With art school, parish duties, and New York at my doorstep, I barely had time to be homesick for California, that first autumn in 1989. But I was. I missed Berkeley's temperate climate and dramatic landscape, the way nature entered everyday life, how people treated one another, the forward-thinking politics, and my friends. Oh, my friends. And the deep, clear blue West Coast sky that saturated Berkeley's daylight, the shadows, and my mood most of the year.
Having in the past only visited New York during its damp springs and hazy summers, I had no idea that crystal blue skies were a trademark of New York autumns. Nor would I ever have guessed that over the years I would live here, whenever I'd glimpse a shard of azure cutting all the way down between the skyscrapers to the uptown end of an avenue, that I'd begin to associate such glorious blues with meeting Bob in September at NYU, visiting SoHo galleries on October weekends, picking apples from a Union Square farmer's cart, shuttering at the forgotten backdrop of 9/11, embracing the annual brisk relief from summer's oppressive street smells, or relaxing to the sound of a lone saxophone crooning a love song under a canopy of copper leaves in Washington Square.
But, that first year, it was an anomaly—something I expected of the West Coast, but certainly not the East. Throughout that first autumn, I'd gaze out the tall, narrow, stone windows of the Jesuit community on 17th Street, over the sooted water towers on the Chelsea building tops toward the Empire State Building, and sigh, "Look how clear it is. Not a cloud. It's like a perfect Berkeley blue sky."
I said it a little too freely, as if everyone in my new Jesuit community had the same fondness for Northern California and similar mind expanding memories of graduate school there. Never mind that I was living on the dark, dusty top floor of the old St. Francis Xavier grade school, with a small group of Times-ink smeared, tired, pale, hoarder New York natives that knew that scrap of blue overhead as their own. I was certain everyone saw that blue and thought only of eucalyptus groves and Telegraph Avenue, while they were actually thinking of the new season at the Met and the changing windows at Barneys.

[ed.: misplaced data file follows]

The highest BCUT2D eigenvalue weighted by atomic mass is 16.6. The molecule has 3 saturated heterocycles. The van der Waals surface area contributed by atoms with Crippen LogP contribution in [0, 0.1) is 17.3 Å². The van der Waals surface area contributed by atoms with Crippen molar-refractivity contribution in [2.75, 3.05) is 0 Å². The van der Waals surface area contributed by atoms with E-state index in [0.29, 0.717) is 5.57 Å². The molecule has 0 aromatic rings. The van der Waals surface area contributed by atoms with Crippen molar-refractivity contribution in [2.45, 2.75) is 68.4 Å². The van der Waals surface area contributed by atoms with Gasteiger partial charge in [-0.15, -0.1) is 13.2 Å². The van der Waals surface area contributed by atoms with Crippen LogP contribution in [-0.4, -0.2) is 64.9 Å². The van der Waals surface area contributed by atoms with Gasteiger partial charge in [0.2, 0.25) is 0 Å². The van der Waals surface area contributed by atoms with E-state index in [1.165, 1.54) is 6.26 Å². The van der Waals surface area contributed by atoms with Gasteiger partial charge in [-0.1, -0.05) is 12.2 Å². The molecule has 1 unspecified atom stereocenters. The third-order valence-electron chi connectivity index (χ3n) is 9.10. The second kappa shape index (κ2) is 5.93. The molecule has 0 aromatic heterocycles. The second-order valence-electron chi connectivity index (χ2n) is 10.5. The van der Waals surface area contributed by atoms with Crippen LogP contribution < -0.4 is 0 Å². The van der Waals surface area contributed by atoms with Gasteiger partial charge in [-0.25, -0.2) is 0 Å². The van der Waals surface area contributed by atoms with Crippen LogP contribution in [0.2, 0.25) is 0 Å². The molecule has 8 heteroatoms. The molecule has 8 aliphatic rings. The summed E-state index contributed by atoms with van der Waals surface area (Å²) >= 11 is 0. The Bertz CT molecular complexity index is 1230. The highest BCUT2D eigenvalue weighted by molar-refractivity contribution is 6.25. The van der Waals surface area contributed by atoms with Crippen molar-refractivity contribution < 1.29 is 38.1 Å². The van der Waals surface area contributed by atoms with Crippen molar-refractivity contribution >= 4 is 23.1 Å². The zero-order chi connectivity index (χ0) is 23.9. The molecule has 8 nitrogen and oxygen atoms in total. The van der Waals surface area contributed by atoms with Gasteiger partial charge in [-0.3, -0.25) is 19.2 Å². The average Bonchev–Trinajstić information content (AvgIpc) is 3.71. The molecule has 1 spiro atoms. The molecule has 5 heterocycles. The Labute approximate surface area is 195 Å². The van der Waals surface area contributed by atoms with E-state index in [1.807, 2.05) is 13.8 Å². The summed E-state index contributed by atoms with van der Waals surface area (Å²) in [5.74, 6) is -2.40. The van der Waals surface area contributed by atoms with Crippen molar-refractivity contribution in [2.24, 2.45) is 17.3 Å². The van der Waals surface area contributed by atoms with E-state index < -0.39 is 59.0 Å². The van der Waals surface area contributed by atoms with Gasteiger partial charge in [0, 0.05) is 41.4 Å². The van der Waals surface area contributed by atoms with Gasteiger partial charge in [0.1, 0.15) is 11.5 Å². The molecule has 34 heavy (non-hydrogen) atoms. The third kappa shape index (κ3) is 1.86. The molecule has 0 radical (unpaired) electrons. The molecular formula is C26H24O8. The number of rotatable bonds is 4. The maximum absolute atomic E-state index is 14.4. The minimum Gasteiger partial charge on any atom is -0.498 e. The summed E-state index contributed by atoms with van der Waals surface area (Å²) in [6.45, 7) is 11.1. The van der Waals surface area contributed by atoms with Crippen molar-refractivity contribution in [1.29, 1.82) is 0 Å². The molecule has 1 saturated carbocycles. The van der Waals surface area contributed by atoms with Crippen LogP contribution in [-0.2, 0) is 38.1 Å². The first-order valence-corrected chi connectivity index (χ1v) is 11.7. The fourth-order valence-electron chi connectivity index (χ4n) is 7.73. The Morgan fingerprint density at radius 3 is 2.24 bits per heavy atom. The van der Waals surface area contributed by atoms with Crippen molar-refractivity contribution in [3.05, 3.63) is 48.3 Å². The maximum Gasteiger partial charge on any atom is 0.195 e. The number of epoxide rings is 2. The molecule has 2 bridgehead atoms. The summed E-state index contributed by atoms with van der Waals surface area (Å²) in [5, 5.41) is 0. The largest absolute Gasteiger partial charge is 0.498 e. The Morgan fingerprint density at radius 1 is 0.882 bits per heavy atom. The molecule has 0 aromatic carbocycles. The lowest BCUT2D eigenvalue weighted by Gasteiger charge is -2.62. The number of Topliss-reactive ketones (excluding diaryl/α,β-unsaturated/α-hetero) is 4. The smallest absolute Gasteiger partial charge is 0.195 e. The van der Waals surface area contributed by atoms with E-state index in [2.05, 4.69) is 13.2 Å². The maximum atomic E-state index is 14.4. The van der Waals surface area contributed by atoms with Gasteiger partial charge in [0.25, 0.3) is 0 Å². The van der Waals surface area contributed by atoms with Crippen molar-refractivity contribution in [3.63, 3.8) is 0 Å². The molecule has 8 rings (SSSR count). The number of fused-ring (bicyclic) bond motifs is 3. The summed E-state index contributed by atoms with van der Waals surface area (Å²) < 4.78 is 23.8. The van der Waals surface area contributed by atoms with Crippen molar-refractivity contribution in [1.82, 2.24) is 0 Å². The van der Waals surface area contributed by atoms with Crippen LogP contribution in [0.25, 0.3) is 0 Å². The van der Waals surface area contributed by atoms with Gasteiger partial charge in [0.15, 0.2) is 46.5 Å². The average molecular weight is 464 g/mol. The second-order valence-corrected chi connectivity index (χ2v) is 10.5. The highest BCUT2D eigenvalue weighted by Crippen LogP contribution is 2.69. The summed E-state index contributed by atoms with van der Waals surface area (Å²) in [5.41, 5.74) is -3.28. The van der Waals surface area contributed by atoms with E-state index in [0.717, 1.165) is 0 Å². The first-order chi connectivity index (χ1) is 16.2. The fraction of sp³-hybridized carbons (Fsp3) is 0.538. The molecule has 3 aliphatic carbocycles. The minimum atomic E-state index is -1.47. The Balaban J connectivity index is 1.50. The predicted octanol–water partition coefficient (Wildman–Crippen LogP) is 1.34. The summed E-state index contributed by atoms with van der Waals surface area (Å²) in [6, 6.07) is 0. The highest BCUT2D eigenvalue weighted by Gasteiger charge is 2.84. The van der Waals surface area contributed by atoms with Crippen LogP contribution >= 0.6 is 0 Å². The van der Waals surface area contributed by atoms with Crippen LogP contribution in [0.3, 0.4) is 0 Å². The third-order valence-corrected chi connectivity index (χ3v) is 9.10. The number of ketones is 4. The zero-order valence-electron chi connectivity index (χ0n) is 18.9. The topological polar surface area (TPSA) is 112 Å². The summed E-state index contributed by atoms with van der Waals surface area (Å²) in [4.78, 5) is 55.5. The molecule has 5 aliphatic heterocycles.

Finally, at a point when I'd cooed once too often of the "Berkeley sky" over Manhattan, Bill Cain, the Jesuit playwright who'd grown up in the City, burst out sharply, "New York was having those blue skies long before Berkeley EVER EXISTED!" I turned to see him with his fists clenched to his sides and his hooligan expression twisted into furry. He stared at my naïve Midwestern face for a moment and then relaxed, grinned, and walked off toward his room with a shrug, murmuring "that was silly wasn't it," as matter-of-factly as only someone who'd cut his teeth on New York non sequiturs could.
These days, when I'm looking up at a magnificent sky over this town that's become my home, and someone comments on how beautiful it and the weather are, I simply say, "yeah, New York in autumn—they write songs about it."